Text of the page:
In perhaps the best example of how seeds don’t matter, St. Joseph-Metuchen earned a 7th seed in Non-Public – Group 4 and will host a first-round playoff game Saturday afternoon.  That’s the good news.

The bad news is they’ll play 10th seed (!) Paramus Catholic.  The Paladins have onlyl beaten two New Jersey schools – Pope John and Hackensack, both on the road – as well as West Catholilc out of Pennsylvania.  But they’re still a “biggie” from North Jersey.  I’ll say this game might be like Rutgers-Michigan in 2014.  It might not be the best PC team ever, but a win over PC is still a win over a big-time North Jersey parcohial school.


I’ll have a lot more to say about this in a separate post, some of which I’m still formulating as I mull over how bad it is that 2-7 Hunterdon Central made the playoffs.  They beat out a 4-4 East Brunswick team that was much improved over recent seasons.

Yes, the Bears worked hard, yes they won four games, but the schedule wasn’t very strong.  Would they make a dent in top-seed North Brunswick?  Probably not.  That’s not the point.  East Brunswick feels snubbed.

The system failed them, too.  Just three more residual points (they could have had 12 more if New Brunswick didn’t forfeit its games) would have gotten them a playoff berth, and rightly so.

One East Brunswick player started a petition on to get the Bears in the playoffs.  That’s clearly not going to work; you can’t change the rules that the NJFCA signed off on and everyone agreed to several months ago.

But you can change it moving forward, and I’ll have some ideas on that down the line.

M.I.M. (Most Intriguing Matchup)…

Easily, the most interesting and most intriguing matchup of the opening round in Central Jersey is in North Jersey, Section 1 – Group 5, where 5th-seed Bridgewater-Raritan will play 4th-seed Westfield, 1 pm Saturday at Kehler Stadium.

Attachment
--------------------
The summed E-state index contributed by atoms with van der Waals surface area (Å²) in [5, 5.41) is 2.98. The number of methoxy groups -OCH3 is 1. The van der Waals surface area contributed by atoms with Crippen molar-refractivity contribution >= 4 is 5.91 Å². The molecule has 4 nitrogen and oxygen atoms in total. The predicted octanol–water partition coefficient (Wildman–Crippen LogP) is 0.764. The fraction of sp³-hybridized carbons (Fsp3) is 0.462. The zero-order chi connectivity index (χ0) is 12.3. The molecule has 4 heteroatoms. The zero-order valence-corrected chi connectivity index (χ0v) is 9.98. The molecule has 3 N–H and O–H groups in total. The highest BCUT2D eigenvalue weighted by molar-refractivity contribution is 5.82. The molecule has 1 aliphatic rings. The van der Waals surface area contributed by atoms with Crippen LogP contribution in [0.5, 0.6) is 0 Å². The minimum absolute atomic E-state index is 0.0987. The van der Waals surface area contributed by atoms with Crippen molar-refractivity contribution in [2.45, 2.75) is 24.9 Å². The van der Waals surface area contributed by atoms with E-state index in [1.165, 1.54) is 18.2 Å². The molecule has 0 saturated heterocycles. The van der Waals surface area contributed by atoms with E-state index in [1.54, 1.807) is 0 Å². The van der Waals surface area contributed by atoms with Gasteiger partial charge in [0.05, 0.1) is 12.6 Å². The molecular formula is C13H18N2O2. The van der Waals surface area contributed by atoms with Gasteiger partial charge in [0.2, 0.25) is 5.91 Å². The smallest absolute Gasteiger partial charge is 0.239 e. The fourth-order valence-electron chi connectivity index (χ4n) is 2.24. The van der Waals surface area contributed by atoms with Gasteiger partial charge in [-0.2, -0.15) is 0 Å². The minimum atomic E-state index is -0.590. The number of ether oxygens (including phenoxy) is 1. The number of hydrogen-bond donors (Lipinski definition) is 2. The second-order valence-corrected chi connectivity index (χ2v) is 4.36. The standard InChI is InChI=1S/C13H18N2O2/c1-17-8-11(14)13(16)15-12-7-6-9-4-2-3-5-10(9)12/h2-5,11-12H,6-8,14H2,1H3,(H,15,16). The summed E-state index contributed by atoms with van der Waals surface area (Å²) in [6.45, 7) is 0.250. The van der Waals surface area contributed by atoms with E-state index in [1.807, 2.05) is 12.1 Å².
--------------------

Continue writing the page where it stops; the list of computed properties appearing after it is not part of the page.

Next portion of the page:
From 2015-2017 these teams met three straight years in the North 2- Group 5 final at Met Life Stadium, and Westfield won each time.  In 2018, both made the playoffs with well-below .500 records.  This year, they met in the regular season and the Panthers finally came out on top.  Now, they have to meet one more time in the playoffs.  Winner likely plays at top-seed Ridgewood last year’s North 5 bowl opponent for Piscataway.

Neither team is what they were during their three-year reign as sectional finalists, but they’re both much-improved.  It’ll sure be fun to watch.


I really like Hillsborough.  The Raiders are so well-coached and have a go-to guy in Sean Levonaitis running the football.  They have a QB who can throw it, too, in Tom Ramsey, and he has a host of guys who can catch it all over the field.  For a Mid-State Conference school, these South Jersey teams are a bit of an unknown quantity in terms of matchups.  Hillsborough would wind up playing the winner of 7-seed Edison at 2-seed Lenape, then potentially have to go all the way down to top-seed Williamstown for the final.  The Braves are a tall task; they’ve pitched five shutouts an route to an 8-1 record.  In those four other games, they allowed 7 points three times, and 21 in a win against Lenape.  Their defense may actually be even better than it was last year when they lost to Sayreville on Black Friday at Met Life in the South 5 bowl game.


If I had to pick an upset, I might go with Colonia over Northern Highlands in an 8-1 game in North 1 – Group 4.  I know all but one of Highlands’ opponents have at least 4 wins, so they’ve played a tough schedule, but Colonia has show it can play tough, and I just love the running of Matt Croteau.  He wore down Carteret in a game we covered on WCTC where he got the ball about ten straight times, and only three players touched the ball the entire scoring drive:  the center, the QB and Croteau.  The kid’s a workhorse and strong.